Open Access Research

Secretory glands in cercaria of the neuropathogenic schistosome Trichobilharzia regenti - ultrastructural characterization, 3-D modelling, volume and pH estimations

Anna Ligasová1, Jana Bulantová2, Ondřej Šebesta3, Martin Kašný2, Karel Koberna1 and Libor Mikeš2*

Author Affiliations

1 Institute of Experimental Medicine, Academy of Sciences of the Czech Republic 14220 Prague 4, Czech Republic

2 Department of Parasitology, Faculty of Science, Charles University in Prague, Viničná 7, 12844 Prague 2, Czech Republic

3 Laboratory of Confocal Microscopy, Faculty of Science, Charles University in Prague, Viničná 7, 12844 Prague 2, Czech Republic

For all author emails, please log on.

Parasites & Vectors 2011, 4:162  doi:10.1186/1756-3305-4-162

Published: 19 August 2011



Cercariae of schistosomes employ bioactive molecules for penetration into their hosts. These are released from specialized unicellular glands upon stimuli from host skin. The glands were previously well-described in the human pathogen Schistosoma mansoni. As bird schistosomes can also penetrate human skin and cause cercarial dermatitis, our aim was to characterize the architecture and ultrastructure of glands in the neurotropic bird schistosome Trichobilharzia regenti and compare it with S. mansoni. In the context of different histolytic enzymes used by these two species, we focused also on the estimations of gland volumes and pH in T. regenti.


The architecture and 3-D models of two types of acetabular penetration glands, their ducts and of the head gland are shown here. We characterized secretory vesicles in all three gland types by means of TEM and confirmed accuracy of the models obtained by confocal microscopy. The results of two independent approaches showed that the glands occupy ca. one third of cercarial body volume (postacetabular glands ca. 15%, circumacetabular 12% and head gland 6%). The inner environment within the two types of acetabular glands differed significantly as evidenced by dissimilar ability to bind fluorescent markers and by pH value which was higher in circumacetabular (7.44) than in postacetabular (7.08) glands.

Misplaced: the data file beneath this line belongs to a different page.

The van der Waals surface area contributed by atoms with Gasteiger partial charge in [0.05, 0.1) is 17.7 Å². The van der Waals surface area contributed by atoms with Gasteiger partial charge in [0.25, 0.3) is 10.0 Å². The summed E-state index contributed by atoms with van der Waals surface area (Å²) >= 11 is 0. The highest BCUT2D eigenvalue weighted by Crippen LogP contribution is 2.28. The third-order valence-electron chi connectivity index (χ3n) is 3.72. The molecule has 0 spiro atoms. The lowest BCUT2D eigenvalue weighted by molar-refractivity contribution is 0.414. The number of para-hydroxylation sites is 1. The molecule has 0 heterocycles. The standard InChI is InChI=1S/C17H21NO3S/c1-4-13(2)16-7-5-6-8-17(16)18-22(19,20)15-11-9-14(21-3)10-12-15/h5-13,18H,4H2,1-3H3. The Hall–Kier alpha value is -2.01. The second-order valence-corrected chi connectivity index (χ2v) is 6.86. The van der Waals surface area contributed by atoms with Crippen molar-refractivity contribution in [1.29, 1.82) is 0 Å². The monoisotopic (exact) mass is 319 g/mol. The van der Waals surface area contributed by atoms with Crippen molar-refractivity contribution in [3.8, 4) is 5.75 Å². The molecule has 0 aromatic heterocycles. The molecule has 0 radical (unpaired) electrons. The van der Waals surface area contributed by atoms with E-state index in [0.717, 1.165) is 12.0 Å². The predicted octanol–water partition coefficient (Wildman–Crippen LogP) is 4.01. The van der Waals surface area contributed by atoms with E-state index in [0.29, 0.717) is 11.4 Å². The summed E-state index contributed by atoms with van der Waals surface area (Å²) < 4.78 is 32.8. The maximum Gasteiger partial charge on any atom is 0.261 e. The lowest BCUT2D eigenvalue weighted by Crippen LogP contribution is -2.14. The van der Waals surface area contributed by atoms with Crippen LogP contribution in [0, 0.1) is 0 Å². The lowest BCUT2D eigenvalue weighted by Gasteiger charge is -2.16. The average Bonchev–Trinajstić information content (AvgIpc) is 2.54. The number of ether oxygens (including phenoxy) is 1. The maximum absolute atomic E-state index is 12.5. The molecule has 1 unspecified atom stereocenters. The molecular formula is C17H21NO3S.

As far as we know, this is the first presentation of a 3-D model of cercarial glands and the first exact estimation of the volumes of the three gland types in schistosomes. Our comparisons between T. regenti and S. mansoni implied that the architecture and ultrastructure of the glands is most likely conserved within the family. Only minor variations were found between the two species. It seems that the differences in molecular composition have no effect on general appearance of the secretory cells in TEM. Fluorescent markers employed in this study, distinguishing between secretory vesicles and gland types, can be useful in further studies of mechanisms used by cercariae for host invasion. Results of the first attempts to estimate pH within schistosome glands may help further understanding of regulation of enzymatic activities present within the glands.